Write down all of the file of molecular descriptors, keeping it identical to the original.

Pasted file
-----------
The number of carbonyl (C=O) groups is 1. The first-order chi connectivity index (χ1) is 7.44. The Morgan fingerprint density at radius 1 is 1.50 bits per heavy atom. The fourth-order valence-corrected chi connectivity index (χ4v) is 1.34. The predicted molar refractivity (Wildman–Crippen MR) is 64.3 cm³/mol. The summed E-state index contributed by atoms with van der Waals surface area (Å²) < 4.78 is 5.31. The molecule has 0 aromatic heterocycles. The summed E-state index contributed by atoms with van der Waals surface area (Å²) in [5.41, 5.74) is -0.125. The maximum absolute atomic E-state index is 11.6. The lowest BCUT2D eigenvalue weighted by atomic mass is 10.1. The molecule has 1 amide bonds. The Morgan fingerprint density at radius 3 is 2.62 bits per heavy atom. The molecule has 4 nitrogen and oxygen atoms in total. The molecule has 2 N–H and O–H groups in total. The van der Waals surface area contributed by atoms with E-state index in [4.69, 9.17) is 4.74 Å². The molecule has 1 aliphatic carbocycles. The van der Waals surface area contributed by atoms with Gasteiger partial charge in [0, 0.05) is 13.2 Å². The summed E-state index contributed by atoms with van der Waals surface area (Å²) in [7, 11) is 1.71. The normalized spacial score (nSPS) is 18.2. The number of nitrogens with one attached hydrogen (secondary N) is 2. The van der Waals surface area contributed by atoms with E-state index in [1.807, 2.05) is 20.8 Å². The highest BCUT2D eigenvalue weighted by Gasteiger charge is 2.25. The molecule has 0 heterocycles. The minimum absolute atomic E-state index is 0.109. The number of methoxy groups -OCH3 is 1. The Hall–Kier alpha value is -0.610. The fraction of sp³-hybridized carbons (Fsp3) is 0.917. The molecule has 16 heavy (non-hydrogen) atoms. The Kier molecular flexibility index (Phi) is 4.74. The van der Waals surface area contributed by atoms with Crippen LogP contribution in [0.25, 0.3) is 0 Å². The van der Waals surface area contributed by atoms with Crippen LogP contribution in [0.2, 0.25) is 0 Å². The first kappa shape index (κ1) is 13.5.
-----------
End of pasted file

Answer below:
The number of carbonyl (C=O) groups is 1. The first-order chi connectivity index (χ1) is 7.44. The Morgan fingerprint density at radius 1 is 1.50 bits per heavy atom. The fourth-order valence-corrected chi connectivity index (χ4v) is 1.34. The predicted molar refractivity (Wildman–Crippen MR) is 64.3 cm³/mol. The summed E-state index contributed by atoms with van der Waals surface area (Å²) < 4.78 is 5.31. The molecule has 0 aromatic heterocycles. The summed E-state index contributed by atoms with van der Waals surface area (Å²) in [5.41, 5.74) is -0.125. The maximum absolute atomic E-state index is 11.6. The lowest BCUT2D eigenvalue weighted by atomic mass is 10.1. The molecule has 1 amide bonds. The Morgan fingerprint density at radius 3 is 2.62 bits per heavy atom. The molecule has 4 nitrogen and oxygen atoms in total. The molecule has 2 N–H and O–H groups in total. The van der Waals surface area contributed by atoms with E-state index in [4.69, 9.17) is 4.74 Å². The molecule has 1 aliphatic carbocycles. The van der Waals surface area contributed by atoms with Gasteiger partial charge in [0, 0.05) is 13.2 Å². The summed E-state index contributed by atoms with van der Waals surface area (Å²) in [7, 11) is 1.71. The normalized spacial score (nSPS) is 18.2. The number of nitrogens with one attached hydrogen (secondary N) is 2. The van der Waals surface area contributed by atoms with E-state index in [1.807, 2.05) is 20.8 Å². The highest BCUT2D eigenvalue weighted by Gasteiger charge is 2.25. The molecule has 0 heterocycles. The minimum absolute atomic E-state index is 0.109. The number of methoxy groups -OCH3 is 1. The Hall–Kier alpha value is -0.610. The fraction of sp³-hybridized carbons (Fsp3) is 0.917. The molecule has 16 heavy (non-hydrogen) atoms. The Kier molecular flexibility index (Phi) is 4.74. The van der Waals surface area contributed by atoms with Crippen LogP contribution in [0.25, 0.3) is 0 Å². The van der Waals surface area contributed by atoms with Crippen LogP contribution in [0.2, 0.25) is 0 Å². The first kappa shape index (κ1) is 13.5.